Hanover Fire Department undertakes community hydrant-restoration project
The Fire Prevention Unit of the Hanover Fire Department has embarked on a series of workshops within communities in the parish aimed at the restoration of fire hydrants.
The first workshop in the series was held recently in the community of Bigwell Lane in Lucea, the parish capital. According to fire chief Superintendent Rudolph Seaton, the project, which is titled 'Fire Hydrants Improvement Project', is part of an islandwide initiative of the Jamaica Fire Brigade (JFB), which was made possible through funding from the government of Japan.
"The JFB received funding from the Japanese. This will be used for the restoration of hydrants across Jamaica. It will be a community-based project. What the JFB will be doing at the parish level is identifying communities where we have hydrants, we will be going into those communities and will be training community groups. We are trying to see if we can get 20 persons for each group, and we will be training these persons to properly care for the hydrants," Seaton said.
"There are persons in many areas who, from time to time, remove the (hydrant's) blank cap and they will put paper or stone or other debris in there, which block the hydrant. And of course, there are persons who park next to the hydrant, or they will throw things in the area and block the hydrant," he added.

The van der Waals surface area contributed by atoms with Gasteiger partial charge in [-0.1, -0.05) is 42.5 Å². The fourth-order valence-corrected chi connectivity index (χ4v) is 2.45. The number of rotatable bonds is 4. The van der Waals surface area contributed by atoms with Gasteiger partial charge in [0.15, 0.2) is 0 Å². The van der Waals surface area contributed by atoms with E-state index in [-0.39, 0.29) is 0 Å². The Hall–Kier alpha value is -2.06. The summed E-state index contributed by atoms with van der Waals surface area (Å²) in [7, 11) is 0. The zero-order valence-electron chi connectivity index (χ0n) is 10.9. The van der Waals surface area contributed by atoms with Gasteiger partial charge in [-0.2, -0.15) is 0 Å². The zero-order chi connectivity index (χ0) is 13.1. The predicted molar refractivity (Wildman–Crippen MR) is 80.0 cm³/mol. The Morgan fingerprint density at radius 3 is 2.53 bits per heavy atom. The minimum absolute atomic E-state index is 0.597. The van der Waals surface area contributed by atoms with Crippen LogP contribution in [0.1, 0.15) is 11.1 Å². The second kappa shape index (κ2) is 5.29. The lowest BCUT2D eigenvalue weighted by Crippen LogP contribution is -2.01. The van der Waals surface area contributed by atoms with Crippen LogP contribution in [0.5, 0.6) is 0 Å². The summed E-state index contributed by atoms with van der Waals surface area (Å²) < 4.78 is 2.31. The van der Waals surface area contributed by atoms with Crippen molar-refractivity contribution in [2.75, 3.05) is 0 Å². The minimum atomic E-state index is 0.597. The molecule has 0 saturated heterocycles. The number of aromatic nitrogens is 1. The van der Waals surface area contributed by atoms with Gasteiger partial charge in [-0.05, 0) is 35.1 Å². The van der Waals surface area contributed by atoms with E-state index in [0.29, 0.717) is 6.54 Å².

District Officer Courtney Nembhard, of the Fire Prevention Unit, told Western Focus that the training within the Bigwell Lane community was well attended by the men who live there. They turned out in large numbers to clean and paint their community's hydrant.
"We trained 21 persons and the response was absolutely great. The training was held right in the streets of Bigwell, and, out of this, we will be doing what we call the Community Safety Monitor Training, and they are really excited," Nembhard said.
"The importance of protecting the hydrant is a part of home safety," he said. "Also, so that we can have an adequate source of water supply in case of a fire. It is very important because quick access to water is everything. We have a limited amount of water in the trucks so a hydrant in good order would give us access to unlimited amount."
Nembhard said most of the community members were unaware that the hydrant was in working order and only needed to be cleaned and maintained.
"The hydrant we restored in Big Well - they had dumped a lot of earth around it and, on the workday, we had that removed ... a lot of refuse had surrounded the hydrant, so the programme that we had sensitised them as to the importance of the hydrant and how critical it is to keep it in good working condition for firefighting purposes," he explained.
"They knew the purpose of the hydrant but they thought that one was not working based on information that we got from community members. One lady said she has been living in the community since 1968 and she has never seen that hydrant work," Nembhard said.